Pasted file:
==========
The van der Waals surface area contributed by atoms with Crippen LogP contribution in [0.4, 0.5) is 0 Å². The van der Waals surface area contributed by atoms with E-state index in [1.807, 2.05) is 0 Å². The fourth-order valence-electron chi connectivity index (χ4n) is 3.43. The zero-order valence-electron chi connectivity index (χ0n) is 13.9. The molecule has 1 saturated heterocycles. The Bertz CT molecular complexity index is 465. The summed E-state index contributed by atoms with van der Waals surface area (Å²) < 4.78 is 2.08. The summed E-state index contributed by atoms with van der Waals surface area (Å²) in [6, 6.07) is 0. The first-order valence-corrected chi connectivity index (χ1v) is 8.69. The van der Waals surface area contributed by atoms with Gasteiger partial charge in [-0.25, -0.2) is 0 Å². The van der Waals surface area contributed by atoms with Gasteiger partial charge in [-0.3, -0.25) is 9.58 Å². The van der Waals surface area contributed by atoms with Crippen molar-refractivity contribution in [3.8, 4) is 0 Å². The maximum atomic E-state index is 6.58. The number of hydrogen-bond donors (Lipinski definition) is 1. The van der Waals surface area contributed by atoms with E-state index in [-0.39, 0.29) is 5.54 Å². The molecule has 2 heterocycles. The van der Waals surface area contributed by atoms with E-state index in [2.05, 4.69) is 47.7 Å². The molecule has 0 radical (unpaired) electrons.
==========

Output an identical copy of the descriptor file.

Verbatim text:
The van der Waals surface area contributed by atoms with Crippen LogP contribution in [0.4, 0.5) is 0 Å². The van der Waals surface area contributed by atoms with E-state index in [1.807, 2.05) is 0 Å². The fourth-order valence-electron chi connectivity index (χ4n) is 3.43. The zero-order valence-electron chi connectivity index (χ0n) is 13.9. The molecule has 1 saturated heterocycles. The Bertz CT molecular complexity index is 465. The summed E-state index contributed by atoms with van der Waals surface area (Å²) < 4.78 is 2.08. The summed E-state index contributed by atoms with van der Waals surface area (Å²) in [6, 6.07) is 0. The first-order valence-corrected chi connectivity index (χ1v) is 8.69. The van der Waals surface area contributed by atoms with Gasteiger partial charge in [-0.25, -0.2) is 0 Å². The van der Waals surface area contributed by atoms with Gasteiger partial charge in [-0.3, -0.25) is 9.58 Å². The van der Waals surface area contributed by atoms with Crippen molar-refractivity contribution in [3.8, 4) is 0 Å². The maximum atomic E-state index is 6.58. The number of hydrogen-bond donors (Lipinski definition) is 1. The van der Waals surface area contributed by atoms with E-state index in [-0.39, 0.29) is 5.54 Å². The molecule has 2 heterocycles. The van der Waals surface area contributed by atoms with E-state index in [2.05, 4.69) is 47.7 Å². The molecule has 0 radical (unpaired) electrons.